how do i make an array global

Bruno Desthuilliers onurb at xiludom.gro
Wed Jun 28 17:53:28 CEST 2006


Georg Brandl wrote:
> Bruno Desthuilliers wrote:
> 
>>a wrote:
>>
>>>def fn():
>>>     for i in range(l)
>>
>>l is not defined - you should have an error here.
>>
>>
>>>           global count
>>>           count[i]= ....
>>>
>>>how do i declare count to be global if it is an array
>>
>>Just like it was an integer
> 
> 
> No. If he's only mutating "count", he doesn't need a global
> declaration.

Did I said so ? I just answered the OP's question. If that's the 'int'
that confuse you, then s/int/dict/ - what I meant is that the global
statement doesn't care about types...

> 
>>>subsequently i should access or define count as an array
>>
>>You need to define count before.
>>
>>
>>>error:
>>>global name 'count' is not defined
>>
>>He...
>>
>>*but*
>>You probably should not do that anyway. Globals are *evil*.
>  
> Do you realize that every variable you set in a module's namespace is a
> global when used by a function?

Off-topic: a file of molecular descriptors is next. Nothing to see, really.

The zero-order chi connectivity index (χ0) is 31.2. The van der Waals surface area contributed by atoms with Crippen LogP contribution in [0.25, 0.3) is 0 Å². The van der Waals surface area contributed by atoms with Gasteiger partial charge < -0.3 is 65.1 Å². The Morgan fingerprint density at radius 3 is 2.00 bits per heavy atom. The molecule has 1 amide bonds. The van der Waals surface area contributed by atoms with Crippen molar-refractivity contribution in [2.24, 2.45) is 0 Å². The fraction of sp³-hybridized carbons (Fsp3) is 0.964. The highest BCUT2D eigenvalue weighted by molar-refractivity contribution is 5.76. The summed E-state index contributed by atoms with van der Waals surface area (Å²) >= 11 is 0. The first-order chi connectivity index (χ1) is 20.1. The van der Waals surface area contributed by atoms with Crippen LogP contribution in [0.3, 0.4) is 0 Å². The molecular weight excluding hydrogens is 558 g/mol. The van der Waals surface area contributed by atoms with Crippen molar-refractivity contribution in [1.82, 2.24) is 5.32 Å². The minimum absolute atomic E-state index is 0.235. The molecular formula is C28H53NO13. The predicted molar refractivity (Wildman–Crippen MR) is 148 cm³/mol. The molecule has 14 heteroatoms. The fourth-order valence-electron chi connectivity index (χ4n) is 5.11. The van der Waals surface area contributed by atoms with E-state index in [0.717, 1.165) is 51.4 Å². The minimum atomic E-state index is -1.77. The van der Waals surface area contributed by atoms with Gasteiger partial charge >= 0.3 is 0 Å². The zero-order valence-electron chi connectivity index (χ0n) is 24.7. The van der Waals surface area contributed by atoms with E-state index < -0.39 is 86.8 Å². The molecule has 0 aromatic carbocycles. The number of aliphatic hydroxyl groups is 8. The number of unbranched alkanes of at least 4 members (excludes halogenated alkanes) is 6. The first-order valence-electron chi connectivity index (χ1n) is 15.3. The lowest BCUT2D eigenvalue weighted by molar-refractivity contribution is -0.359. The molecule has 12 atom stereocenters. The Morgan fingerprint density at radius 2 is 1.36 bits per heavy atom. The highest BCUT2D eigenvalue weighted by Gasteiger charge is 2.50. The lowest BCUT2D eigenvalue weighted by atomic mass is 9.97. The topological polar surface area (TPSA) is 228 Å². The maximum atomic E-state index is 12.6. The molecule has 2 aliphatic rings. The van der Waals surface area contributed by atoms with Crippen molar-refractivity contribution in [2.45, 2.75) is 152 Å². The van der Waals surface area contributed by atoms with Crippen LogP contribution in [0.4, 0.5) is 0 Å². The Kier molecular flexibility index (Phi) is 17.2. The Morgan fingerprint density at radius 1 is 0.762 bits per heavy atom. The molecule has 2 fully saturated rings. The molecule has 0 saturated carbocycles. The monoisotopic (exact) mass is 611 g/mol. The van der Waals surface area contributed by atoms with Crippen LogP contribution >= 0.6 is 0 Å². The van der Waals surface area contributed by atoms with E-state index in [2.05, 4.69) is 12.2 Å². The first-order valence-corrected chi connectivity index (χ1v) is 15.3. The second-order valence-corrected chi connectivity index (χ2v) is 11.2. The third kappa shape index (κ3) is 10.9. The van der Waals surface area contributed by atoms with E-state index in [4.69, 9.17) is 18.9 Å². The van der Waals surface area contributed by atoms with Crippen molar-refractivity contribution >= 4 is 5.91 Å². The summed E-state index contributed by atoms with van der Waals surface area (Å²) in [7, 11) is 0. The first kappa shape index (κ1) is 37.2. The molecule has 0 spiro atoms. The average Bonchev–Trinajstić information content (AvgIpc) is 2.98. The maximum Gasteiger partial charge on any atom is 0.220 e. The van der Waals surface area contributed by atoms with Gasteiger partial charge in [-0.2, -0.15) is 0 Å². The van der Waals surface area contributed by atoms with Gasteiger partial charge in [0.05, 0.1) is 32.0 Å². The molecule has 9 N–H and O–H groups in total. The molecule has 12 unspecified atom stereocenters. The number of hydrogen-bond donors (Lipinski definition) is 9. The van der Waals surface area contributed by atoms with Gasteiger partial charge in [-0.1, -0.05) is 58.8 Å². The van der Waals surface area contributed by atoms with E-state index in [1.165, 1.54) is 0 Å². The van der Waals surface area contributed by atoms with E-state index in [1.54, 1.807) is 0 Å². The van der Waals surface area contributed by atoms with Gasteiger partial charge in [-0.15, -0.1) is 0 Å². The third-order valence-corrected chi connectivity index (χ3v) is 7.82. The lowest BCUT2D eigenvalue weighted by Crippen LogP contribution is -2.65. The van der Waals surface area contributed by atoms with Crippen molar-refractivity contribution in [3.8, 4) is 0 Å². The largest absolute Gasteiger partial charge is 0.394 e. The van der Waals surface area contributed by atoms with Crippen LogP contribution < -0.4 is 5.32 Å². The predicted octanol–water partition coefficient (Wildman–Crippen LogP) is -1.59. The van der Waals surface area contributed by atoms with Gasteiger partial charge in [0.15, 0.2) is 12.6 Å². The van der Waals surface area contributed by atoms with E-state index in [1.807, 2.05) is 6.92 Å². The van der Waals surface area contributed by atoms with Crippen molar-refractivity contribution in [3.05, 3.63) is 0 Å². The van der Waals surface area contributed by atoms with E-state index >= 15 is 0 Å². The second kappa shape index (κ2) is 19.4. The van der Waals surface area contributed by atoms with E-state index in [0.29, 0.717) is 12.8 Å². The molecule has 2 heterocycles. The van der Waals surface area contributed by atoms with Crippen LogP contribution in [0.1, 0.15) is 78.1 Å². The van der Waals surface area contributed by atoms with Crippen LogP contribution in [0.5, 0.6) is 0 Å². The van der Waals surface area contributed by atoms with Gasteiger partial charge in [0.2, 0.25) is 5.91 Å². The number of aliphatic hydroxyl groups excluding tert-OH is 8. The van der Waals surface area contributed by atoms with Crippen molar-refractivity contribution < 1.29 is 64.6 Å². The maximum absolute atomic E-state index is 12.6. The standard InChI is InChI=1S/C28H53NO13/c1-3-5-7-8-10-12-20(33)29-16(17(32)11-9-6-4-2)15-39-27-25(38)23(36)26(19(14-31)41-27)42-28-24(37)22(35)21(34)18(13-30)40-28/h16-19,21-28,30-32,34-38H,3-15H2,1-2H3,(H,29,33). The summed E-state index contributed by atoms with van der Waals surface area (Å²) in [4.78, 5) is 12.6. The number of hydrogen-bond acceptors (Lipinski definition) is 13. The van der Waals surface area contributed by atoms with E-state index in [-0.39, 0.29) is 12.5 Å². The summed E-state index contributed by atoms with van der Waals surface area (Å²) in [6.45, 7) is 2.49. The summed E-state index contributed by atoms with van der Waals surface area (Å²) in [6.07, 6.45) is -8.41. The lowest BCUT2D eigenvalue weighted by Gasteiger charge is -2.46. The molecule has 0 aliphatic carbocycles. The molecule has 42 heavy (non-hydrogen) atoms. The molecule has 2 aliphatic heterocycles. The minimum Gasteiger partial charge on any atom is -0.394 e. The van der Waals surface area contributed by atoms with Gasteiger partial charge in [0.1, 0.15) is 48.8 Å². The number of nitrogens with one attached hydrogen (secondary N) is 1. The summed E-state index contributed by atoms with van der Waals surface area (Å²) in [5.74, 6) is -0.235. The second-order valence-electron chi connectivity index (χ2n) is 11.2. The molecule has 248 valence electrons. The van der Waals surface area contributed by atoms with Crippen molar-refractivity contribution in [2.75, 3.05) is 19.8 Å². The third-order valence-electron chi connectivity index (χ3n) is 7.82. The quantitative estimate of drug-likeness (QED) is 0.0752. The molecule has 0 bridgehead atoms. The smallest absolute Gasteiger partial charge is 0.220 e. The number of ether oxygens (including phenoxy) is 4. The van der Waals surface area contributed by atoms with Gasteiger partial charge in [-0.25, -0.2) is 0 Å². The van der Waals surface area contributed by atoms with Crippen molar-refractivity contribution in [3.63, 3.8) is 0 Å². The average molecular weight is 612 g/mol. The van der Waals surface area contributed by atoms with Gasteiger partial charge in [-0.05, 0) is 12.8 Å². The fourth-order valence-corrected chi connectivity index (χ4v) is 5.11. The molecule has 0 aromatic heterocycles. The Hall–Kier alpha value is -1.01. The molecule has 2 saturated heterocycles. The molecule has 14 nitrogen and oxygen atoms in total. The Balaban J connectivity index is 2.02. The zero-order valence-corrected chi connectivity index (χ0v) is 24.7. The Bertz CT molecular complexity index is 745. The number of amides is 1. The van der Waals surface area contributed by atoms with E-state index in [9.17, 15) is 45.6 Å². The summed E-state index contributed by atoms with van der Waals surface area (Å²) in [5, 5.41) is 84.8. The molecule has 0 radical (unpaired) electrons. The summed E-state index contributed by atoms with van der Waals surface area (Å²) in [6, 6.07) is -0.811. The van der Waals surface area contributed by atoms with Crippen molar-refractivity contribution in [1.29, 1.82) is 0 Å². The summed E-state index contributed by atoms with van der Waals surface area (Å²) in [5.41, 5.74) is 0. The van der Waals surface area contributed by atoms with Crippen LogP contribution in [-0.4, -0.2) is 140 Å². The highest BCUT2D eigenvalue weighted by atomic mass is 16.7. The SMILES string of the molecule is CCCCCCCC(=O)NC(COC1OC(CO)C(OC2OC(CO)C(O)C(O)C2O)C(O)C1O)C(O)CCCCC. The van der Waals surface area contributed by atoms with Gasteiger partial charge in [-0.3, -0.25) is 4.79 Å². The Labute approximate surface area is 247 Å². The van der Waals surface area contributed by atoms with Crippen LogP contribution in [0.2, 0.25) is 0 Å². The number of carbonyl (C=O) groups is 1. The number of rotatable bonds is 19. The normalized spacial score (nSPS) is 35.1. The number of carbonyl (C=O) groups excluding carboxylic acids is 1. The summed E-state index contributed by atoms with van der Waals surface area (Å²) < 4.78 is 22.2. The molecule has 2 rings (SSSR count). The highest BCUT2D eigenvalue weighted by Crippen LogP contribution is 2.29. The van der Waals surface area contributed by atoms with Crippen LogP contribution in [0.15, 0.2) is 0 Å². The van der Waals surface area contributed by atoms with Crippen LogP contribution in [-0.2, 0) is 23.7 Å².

Going to teach me Python, Georg ?-) Then let's be accurate first, and
s/variable you set/name you bind/

>  Globals are *not* evil.

Yes they are.

>>And functions modifying globals is the worst possible thing.
>>There are very few chances you *need* a global here.
>  
> Look at the use case first.

The use case here is to avoid either passing a list as param or building
and returning it - and the OP is obviously a newbie, so better for him
to learn the RightThing(tm) from the beginning IMHO.

> For small scripts, sometimes re-assigning global names or mutating objects
> refered to by global names is essential.

s/is essential/seems easier/

Then you or anyone else has to make a quick fix or update, and
everything starts to break down. Too bad.


-- 
bruno desthuilliers
python -c "print '@'.join(['.'.join([w[::-1] for w in p.split('.')]) for
p in 'onurb at xiludom.gro'.split('@')])"



More information about the Python-list mailing list